Will Lawrence’s hands two days after being ziptied. Photo: Freddy Brewster.




It was like a horror story. Will Lawrence laid face down in the dirt, hands bound behind his back as an armed man pointed a shotgun at him. Another man bound his legs with zipties before leaving him in the darkness on a cool July night.

“I don’t want to hear a fuckin’ peep,” the gunman snarled.

Time seemed to drag on and Lawrence laid there for what he guessed was about ten minutes as the armed robbers wandered through the property.

“After they ziptied me, they started walking around the storage units and told me to keep my face on the ground,” Lawrence told the Outpost.

Lawrence was working as a security guard that night — something he does five days a week. However, most of his shifts happen during the daylight hours while working the front door at one of the dispensaries in Arcata. He only picked up the night shift to make a little extra “pocket money,” he said.

Lawrence said he has worked this property before but had not been there in about a year. His night started like many other ones: As soon as he arrived he walked the property checking the doors and entrances to the buildings and shipping containers. Lawrence was unarmed and said making himself visible is the main thing he does.

“When I work this particular security gig, I like to hang out with all of my [car] windows open and do a lot of laps,” Lawrence said. “Presence is the whole thing.”

Things started to go south for Lawrence at around 1 a.m. It was about halfway through his shift and he started thinking about eating the lunch he packed that night. He decided to move his vehicle — a silver Acura MDX — to the southeast corner of the property. Lawrence said he was sitting in his car when he heard a couple of sticks break.

“I thought to myself, ‘There are only two things that break sticks, deer and people, and I don’t think there are any deer out here right now,’” Lawrence said.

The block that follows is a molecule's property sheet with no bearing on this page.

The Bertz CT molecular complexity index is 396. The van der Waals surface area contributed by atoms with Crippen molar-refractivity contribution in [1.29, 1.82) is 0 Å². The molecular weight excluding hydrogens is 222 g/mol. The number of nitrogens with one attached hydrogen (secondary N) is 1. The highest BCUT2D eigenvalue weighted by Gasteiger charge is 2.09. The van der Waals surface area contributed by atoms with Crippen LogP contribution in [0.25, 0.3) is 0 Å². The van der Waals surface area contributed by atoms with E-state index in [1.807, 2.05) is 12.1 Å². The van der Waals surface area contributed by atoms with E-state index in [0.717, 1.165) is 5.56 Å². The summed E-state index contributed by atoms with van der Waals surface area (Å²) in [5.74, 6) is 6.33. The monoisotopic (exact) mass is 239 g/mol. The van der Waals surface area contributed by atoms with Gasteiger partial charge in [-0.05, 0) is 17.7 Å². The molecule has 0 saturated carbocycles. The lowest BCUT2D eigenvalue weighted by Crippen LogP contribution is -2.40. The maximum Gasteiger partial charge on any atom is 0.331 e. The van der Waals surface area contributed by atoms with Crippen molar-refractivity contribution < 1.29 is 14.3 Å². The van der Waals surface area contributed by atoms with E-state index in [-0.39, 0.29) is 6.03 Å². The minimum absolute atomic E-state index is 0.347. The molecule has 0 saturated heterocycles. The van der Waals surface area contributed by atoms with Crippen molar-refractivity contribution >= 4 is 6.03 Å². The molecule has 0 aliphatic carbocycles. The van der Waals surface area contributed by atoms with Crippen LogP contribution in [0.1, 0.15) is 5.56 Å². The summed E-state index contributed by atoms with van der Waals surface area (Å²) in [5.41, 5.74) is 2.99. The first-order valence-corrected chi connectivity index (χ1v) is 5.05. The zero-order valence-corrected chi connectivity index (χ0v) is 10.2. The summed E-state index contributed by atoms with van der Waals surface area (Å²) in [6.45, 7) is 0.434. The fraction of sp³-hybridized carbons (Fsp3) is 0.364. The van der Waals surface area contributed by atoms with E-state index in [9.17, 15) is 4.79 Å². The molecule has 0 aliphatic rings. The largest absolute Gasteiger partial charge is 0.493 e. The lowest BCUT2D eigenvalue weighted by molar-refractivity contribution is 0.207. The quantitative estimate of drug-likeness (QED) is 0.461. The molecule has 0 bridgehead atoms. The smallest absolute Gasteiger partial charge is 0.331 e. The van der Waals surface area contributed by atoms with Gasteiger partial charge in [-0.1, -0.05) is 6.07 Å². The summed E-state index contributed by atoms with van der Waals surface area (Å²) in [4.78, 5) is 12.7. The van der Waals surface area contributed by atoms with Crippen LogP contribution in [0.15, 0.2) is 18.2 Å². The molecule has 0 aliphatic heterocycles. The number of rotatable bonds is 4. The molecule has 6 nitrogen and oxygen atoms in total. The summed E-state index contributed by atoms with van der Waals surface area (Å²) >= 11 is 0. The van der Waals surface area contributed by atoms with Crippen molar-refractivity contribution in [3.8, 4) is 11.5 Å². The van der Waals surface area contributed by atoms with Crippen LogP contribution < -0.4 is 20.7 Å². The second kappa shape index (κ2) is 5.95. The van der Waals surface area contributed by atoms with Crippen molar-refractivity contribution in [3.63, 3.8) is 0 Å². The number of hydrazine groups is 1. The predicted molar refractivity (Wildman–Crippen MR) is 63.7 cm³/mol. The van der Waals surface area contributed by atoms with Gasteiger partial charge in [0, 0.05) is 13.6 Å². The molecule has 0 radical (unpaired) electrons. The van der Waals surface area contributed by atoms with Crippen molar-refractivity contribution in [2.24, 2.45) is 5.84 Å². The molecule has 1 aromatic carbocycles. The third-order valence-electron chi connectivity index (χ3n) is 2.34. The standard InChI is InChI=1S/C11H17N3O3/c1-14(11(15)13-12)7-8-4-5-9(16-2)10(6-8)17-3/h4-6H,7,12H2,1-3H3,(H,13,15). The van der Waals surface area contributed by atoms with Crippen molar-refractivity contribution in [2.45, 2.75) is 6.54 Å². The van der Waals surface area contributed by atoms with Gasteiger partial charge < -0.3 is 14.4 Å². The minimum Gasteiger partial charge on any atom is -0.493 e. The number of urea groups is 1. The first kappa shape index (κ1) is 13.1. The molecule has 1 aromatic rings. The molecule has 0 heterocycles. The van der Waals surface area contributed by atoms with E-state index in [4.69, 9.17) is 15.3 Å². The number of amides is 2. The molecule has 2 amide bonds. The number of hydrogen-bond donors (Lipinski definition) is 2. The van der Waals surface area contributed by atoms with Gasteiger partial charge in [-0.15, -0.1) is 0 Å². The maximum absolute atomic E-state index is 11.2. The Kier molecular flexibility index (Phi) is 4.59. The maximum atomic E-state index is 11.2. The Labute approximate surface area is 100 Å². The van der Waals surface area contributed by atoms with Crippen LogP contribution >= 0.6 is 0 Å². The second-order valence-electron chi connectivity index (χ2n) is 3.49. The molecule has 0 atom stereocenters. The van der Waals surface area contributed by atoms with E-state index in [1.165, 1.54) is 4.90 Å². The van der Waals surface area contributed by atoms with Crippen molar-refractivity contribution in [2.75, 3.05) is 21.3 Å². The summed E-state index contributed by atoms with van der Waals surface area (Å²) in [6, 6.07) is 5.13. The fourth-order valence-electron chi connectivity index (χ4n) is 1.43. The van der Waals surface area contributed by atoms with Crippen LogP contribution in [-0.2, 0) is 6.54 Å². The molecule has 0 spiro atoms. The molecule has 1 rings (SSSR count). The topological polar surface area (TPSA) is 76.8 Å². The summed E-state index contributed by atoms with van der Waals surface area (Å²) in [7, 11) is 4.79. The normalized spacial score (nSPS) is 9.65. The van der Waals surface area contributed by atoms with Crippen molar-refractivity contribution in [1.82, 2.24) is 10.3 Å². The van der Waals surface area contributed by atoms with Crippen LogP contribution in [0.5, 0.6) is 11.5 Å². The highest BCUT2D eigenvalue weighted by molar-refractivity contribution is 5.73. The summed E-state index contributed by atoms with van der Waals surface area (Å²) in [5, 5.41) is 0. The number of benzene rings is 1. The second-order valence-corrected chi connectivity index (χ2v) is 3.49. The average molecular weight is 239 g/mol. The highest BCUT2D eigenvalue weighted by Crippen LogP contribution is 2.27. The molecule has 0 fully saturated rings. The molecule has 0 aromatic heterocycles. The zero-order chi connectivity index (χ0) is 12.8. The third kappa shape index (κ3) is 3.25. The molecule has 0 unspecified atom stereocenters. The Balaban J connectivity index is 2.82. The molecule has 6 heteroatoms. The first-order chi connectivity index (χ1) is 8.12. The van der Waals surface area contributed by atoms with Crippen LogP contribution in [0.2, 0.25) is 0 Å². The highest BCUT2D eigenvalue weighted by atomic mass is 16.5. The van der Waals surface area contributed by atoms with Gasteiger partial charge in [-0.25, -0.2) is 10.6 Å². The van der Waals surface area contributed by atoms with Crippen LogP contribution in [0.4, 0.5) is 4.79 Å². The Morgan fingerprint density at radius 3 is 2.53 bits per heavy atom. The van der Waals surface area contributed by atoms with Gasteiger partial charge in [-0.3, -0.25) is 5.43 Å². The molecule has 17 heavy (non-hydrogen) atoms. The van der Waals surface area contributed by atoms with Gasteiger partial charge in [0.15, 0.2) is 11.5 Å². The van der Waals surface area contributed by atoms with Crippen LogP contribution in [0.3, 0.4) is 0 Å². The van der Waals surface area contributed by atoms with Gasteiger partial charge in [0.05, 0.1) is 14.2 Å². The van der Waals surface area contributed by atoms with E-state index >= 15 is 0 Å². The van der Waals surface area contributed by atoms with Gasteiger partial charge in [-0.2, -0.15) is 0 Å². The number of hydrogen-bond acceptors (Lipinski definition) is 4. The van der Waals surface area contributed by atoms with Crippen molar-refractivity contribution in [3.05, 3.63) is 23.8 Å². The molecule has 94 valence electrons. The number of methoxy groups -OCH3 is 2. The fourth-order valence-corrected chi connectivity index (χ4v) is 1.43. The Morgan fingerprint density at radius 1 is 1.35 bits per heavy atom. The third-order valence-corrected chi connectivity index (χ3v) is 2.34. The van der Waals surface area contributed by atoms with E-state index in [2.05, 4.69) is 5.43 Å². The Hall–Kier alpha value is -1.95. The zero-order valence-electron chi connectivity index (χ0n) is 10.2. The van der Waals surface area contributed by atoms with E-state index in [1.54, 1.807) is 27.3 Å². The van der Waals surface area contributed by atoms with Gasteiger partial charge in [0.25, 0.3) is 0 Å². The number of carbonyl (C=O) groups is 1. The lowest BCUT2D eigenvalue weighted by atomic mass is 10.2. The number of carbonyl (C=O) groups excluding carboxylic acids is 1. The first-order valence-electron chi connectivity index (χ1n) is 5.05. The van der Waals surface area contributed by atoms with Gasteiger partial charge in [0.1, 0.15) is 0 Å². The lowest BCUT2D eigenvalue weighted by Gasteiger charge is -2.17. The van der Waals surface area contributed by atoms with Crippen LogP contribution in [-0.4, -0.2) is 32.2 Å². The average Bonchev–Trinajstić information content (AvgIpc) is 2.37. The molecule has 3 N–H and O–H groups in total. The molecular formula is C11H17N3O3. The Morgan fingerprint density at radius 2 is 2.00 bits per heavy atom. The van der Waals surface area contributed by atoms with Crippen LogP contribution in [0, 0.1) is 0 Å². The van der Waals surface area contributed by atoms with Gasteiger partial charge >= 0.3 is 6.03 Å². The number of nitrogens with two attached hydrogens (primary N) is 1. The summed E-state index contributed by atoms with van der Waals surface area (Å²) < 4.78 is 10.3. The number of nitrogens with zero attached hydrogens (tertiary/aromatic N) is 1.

He got out of his vehicle and made his way toward the sound. Lawrence peered into the darkness and used his flashlight to guide his vision. He started to make out what appeared to be a black lump amongst the tall grass. He threw sticks at the dark mass and it “wiggled just the tiniest bit,” he said. Lawrence soon realized it was a person and yelled again for them to “get the hell out of here.” He bent down to pick up another stick to throw and heard a rustle.

“When I looked up there was a man with a shotgun in front of me,” Lawrence said. “I thought, ‘I know where this is going.’”

So Lawrence put his hands behind his back. A man with a gray sweatshirt trained the shotgun on Lawrence as the other snuggly ziptied his hands together, palms facing out. Next, Lawrence was ordered to the ground, where his feet were bound together. While laying on the ground, Lawrence heard the two men rummaging throughout the property for about 10 minutes. When they came back, the man with the shotgun ordered Lawrence to his feet.

“I tend to stay pretty cool and I was like, ‘What do you want me to do right now guys? You ziptied my feet,’” Lawrence said.

Lawrence never got a good look at either of the men’s faces. The man with the shotgun wore a gray sweatshirt that seemed to be on backwards with the hood flipped up and eye holes cut into it. The other wore a black sweatshirt and dark pants and was not nearly as high-strung as the man with the shotgun, he said. After the man in the black sweatshirt cut the zipties off of Lawrence’s feet they moved him into an empty trailer.

“They stuffed me in there and then they locked it,” Lawrence said. “Or they thought they locked it.”

At the beginning of his shift Lawrence noticed that the side door of the trailer happened to be unlocked. He quietly waited in the trailer as he heard the masked men move throughout the property. After a while, Lawrence heard a third man show up and ask the others, “Oh we got somebody in there, huh?”

An hour or two passed as Lawrence sat in complete darkness. He eventually heard what he thought were two trucks leave the property. He heard a loud V8 engine with a “really loud rod knock” and another that sounded like a diesel.

“They took my cell phone out of my pocket, they took my pocket knife, and they took my wallet,” Lawrence said. “They also left with my car, those god-damned bastards.”